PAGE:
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Miss Conduct

Advice: What’s wrong with wanting to be called professor?

The informal state of classroom culture irritates a college instructor.

Do you have advice for teachers who would prefer to be called “professor” and buck the ubiquitous first-name phenomenon on college campuses? How does one manage that without sounding huffy?

L.B. / Chicago

It’s best for professors to announce their preferred address on the first day or during the first week of class. First-generation college students and foreign students don’t always know the nuances of Dr. vs. Professor vs. Mr./Ms. and so on. It’s nice to be told upfront.

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If it’s halfway through the semester already and students are either 1) calling you by a variety of handles or 2) not addressing you by name or title at all, clear that up (“I should have mentioned this at the beginning of our classes, but I prefer to be called. . . ”). If they’re all happily first-naming you, though, wait until next semester to go more formal. And if calling professors by their first names really is the ubiquitous practice at your school, insisting on a title will make you come across as pompous and unapproachable. Etiquette, like politics, is local.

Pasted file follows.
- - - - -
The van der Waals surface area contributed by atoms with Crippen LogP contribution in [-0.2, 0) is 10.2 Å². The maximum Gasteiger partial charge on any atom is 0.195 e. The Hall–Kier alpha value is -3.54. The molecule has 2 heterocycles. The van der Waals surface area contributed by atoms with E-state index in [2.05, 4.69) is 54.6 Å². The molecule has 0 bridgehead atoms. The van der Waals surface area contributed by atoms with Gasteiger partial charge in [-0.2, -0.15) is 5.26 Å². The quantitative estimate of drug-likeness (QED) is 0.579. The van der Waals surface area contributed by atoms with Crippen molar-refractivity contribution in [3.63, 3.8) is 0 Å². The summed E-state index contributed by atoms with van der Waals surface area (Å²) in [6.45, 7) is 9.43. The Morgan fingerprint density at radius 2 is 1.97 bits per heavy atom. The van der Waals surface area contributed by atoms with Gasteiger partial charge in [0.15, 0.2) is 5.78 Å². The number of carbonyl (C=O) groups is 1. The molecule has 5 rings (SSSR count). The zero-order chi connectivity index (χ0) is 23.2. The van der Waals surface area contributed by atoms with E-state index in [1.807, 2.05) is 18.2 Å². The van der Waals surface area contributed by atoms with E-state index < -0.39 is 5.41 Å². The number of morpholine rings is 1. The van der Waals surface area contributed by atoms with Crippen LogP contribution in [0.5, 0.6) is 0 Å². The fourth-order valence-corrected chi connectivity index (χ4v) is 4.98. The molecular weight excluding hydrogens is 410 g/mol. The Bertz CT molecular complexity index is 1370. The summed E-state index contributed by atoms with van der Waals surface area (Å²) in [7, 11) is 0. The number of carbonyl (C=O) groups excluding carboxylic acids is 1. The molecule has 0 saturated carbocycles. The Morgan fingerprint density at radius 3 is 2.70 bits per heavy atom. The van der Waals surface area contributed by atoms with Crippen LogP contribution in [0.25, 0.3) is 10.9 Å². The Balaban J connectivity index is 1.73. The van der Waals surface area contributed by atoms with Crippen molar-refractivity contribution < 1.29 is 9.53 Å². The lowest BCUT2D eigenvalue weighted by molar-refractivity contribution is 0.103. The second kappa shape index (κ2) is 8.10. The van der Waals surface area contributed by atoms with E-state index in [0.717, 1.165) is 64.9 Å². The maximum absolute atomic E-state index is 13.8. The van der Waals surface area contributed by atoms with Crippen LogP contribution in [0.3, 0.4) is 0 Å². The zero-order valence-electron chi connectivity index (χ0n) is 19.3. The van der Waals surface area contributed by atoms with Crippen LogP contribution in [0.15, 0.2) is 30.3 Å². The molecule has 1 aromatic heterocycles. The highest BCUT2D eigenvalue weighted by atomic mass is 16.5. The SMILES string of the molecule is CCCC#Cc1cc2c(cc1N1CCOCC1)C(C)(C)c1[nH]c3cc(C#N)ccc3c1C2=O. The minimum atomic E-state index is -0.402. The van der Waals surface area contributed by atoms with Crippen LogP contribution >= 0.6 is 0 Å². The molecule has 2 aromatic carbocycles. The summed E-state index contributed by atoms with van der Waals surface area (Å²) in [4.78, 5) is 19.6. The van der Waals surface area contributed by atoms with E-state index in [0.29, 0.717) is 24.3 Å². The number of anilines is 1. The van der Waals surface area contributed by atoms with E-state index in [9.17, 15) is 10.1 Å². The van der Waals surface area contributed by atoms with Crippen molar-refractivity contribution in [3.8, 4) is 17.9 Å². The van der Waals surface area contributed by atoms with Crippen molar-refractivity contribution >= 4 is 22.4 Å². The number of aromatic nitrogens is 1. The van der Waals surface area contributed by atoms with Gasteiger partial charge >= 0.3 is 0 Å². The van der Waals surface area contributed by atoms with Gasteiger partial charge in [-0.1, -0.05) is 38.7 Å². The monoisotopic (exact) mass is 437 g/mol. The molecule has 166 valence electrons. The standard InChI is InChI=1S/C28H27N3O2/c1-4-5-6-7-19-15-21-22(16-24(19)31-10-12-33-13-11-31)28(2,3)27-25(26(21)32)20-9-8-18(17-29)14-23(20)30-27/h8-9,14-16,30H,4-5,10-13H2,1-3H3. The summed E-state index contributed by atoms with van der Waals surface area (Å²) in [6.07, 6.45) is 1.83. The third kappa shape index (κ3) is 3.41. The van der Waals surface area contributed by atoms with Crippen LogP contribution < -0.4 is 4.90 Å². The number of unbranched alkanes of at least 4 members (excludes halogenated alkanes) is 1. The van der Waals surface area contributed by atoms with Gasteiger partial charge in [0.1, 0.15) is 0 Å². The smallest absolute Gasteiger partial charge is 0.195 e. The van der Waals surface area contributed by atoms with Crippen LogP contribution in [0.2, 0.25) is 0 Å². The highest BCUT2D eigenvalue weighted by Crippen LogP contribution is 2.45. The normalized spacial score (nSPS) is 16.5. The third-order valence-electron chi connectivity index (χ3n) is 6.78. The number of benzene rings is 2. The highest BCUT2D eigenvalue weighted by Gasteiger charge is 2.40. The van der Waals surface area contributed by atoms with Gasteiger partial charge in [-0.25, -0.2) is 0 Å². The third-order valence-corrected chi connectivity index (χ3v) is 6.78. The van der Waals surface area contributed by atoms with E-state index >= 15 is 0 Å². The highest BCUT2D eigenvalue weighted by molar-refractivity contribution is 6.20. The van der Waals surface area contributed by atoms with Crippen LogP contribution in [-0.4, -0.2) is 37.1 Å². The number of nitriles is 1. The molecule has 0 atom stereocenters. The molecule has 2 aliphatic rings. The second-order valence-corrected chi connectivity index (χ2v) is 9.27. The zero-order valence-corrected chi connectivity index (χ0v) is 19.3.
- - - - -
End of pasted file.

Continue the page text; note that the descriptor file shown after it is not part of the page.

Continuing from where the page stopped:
Miss Conduct is Robin Abrahams, a writer with a PhD in psychology.

Ever wonder if it’s you or them? Miss Conduct can clear that up for you. Send your questions to missconduct@globe.com.
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